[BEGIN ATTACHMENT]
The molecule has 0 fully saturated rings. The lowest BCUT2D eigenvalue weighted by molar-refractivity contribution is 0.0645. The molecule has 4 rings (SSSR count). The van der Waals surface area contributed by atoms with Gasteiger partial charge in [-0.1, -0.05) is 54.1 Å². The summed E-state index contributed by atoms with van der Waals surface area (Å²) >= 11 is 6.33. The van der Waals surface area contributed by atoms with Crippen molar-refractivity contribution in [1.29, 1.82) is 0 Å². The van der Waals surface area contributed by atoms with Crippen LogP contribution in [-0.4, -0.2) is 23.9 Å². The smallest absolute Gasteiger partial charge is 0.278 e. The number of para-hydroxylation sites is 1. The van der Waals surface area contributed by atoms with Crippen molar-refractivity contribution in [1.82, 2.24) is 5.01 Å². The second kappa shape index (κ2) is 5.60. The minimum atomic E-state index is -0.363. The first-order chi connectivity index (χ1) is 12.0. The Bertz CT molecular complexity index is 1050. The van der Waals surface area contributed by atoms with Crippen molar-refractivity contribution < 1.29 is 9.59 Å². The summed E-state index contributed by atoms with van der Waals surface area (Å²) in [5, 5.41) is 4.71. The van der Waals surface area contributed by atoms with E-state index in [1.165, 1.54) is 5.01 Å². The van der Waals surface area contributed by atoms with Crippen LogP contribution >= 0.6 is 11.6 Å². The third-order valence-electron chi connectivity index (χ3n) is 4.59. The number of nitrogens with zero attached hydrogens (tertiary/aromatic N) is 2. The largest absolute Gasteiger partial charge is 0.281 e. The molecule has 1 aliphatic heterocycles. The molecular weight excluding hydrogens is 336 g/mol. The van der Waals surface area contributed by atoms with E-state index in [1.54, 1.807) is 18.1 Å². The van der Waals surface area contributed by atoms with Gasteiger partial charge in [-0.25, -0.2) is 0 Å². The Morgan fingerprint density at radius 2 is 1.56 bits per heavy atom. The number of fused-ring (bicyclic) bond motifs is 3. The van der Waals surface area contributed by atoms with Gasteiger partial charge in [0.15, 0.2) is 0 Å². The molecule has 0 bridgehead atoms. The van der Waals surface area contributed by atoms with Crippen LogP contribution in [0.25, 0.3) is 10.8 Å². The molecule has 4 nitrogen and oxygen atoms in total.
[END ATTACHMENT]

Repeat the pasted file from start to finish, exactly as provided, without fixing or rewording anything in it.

The molecule has 0 fully saturated rings. The lowest BCUT2D eigenvalue weighted by molar-refractivity contribution is 0.0645. The molecule has 4 rings (SSSR count). The van der Waals surface area contributed by atoms with Gasteiger partial charge in [-0.1, -0.05) is 54.1 Å². The summed E-state index contributed by atoms with van der Waals surface area (Å²) >= 11 is 6.33. The van der Waals surface area contributed by atoms with Crippen molar-refractivity contribution in [1.29, 1.82) is 0 Å². The van der Waals surface area contributed by atoms with Crippen LogP contribution in [-0.4, -0.2) is 23.9 Å². The smallest absolute Gasteiger partial charge is 0.278 e. The number of para-hydroxylation sites is 1. The van der Waals surface area contributed by atoms with Crippen molar-refractivity contribution in [1.82, 2.24) is 5.01 Å². The second kappa shape index (κ2) is 5.60. The minimum atomic E-state index is -0.363. The first-order chi connectivity index (χ1) is 12.0. The Bertz CT molecular complexity index is 1050. The van der Waals surface area contributed by atoms with Crippen molar-refractivity contribution < 1.29 is 9.59 Å². The summed E-state index contributed by atoms with van der Waals surface area (Å²) in [5, 5.41) is 4.71. The van der Waals surface area contributed by atoms with E-state index in [1.165, 1.54) is 5.01 Å². The van der Waals surface area contributed by atoms with Crippen LogP contribution >= 0.6 is 11.6 Å². The third-order valence-electron chi connectivity index (χ3n) is 4.59. The number of nitrogens with zero attached hydrogens (tertiary/aromatic N) is 2. The largest absolute Gasteiger partial charge is 0.281 e. The molecule has 1 aliphatic heterocycles. The molecular weight excluding hydrogens is 336 g/mol. The van der Waals surface area contributed by atoms with E-state index in [1.54, 1.807) is 18.1 Å². The van der Waals surface area contributed by atoms with Gasteiger partial charge in [-0.25, -0.2) is 0 Å². The Morgan fingerprint density at radius 2 is 1.56 bits per heavy atom. The number of fused-ring (bicyclic) bond motifs is 3. The van der Waals surface area contributed by atoms with Gasteiger partial charge in [0.15, 0.2) is 0 Å². The molecule has 0 bridgehead atoms. The van der Waals surface area contributed by atoms with Crippen LogP contribution in [0.25, 0.3) is 10.8 Å². The molecule has 4 nitrogen and oxygen atoms in total.